"Part of the problem is, because it's not like a heart attack, because it's not like a broken bone where you can see the abnormality, the data is not so clear to everybody," says Dr. Richard Ellenbogen, fellow co-chair of the Head, Neck & Spine Committee. "You and I might say, 'Boy, that doesn't make a lot of sense to go back after a third concussion.' And I might recommend that you sit out for a year. But we need more data.
"I've had a player who I sat out for an entire year. He had a terrible injury and had blood in his head and he said, 'Well, doctor, what's the data that this is dangerous for me? I said, 'There is no data. It's just my judgment.' I made him bring his mother in -- this is a professional player, 25 years old -- and I said if this were my kid I wouldn't play him. Let him sit out for a year. He sat out for a year, eventually went back and two years later he made All-Pro. Was that a success story or a failure on my part? I don't know, but the reality is he sat out the year. There are other people who told him he could go back earlier. Until we have enough of the science ... and follow these players long enough, we won't be able to fully answer the question of susceptibility to future concussions. We hope to be able to say: After your third concussion, if you have this particular finding, you're more likely than not to have a good outcome or a bad outcome. The problem is it's an art right now, not a science. We've got to develop the science that goes along with this."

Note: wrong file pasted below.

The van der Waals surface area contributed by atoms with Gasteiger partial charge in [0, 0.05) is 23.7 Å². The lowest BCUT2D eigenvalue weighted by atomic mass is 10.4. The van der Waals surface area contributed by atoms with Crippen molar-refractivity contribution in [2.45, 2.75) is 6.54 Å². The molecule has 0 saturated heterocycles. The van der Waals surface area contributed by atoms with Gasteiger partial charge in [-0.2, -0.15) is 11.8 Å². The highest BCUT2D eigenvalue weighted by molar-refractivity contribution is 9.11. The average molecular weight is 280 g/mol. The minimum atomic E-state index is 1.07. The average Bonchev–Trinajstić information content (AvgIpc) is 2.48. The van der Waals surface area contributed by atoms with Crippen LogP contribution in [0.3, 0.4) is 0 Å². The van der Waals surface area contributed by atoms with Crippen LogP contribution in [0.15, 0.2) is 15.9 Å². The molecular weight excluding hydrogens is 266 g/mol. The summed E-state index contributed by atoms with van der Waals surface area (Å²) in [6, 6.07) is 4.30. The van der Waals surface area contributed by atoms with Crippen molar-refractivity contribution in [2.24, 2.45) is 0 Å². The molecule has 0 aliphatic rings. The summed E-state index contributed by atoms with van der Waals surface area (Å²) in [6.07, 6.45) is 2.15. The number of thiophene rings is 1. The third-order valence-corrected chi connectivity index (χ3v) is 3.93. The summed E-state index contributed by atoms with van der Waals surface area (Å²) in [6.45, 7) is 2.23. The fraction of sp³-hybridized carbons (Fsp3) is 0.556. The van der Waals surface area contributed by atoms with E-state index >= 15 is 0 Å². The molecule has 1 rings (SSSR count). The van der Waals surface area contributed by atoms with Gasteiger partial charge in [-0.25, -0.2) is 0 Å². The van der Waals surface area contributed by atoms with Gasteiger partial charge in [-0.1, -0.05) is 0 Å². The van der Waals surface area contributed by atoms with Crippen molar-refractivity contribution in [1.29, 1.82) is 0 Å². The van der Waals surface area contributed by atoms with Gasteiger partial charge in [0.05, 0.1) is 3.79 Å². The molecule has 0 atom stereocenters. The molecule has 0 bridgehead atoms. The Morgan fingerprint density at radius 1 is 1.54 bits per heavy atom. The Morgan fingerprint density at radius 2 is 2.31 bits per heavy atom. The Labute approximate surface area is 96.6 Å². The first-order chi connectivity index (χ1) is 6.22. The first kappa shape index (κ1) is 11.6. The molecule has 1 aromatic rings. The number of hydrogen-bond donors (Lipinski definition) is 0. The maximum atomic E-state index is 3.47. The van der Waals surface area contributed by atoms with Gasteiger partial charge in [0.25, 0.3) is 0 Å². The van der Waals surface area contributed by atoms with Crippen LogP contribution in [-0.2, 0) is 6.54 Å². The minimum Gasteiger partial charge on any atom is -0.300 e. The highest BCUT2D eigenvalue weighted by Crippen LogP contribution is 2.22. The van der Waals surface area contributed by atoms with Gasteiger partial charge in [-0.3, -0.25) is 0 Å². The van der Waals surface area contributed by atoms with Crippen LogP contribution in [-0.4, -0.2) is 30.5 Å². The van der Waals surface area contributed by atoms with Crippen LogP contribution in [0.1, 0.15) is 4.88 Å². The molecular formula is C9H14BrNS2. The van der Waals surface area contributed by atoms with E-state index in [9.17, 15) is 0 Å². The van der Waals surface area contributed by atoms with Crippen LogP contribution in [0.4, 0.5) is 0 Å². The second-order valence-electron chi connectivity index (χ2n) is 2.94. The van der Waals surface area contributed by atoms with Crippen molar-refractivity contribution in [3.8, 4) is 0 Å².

To that end, Ellenbogen and others are seeking to create a national database that tracks concussions in athletes from the youth level through professional sports. There have been talks among NFL, NCAA and high school associations about joining forces to increase safety and knowledge. Ellenbogen says the Department of Defense is also trying to set up a national database to follow military personnel who have sustained brain trauma.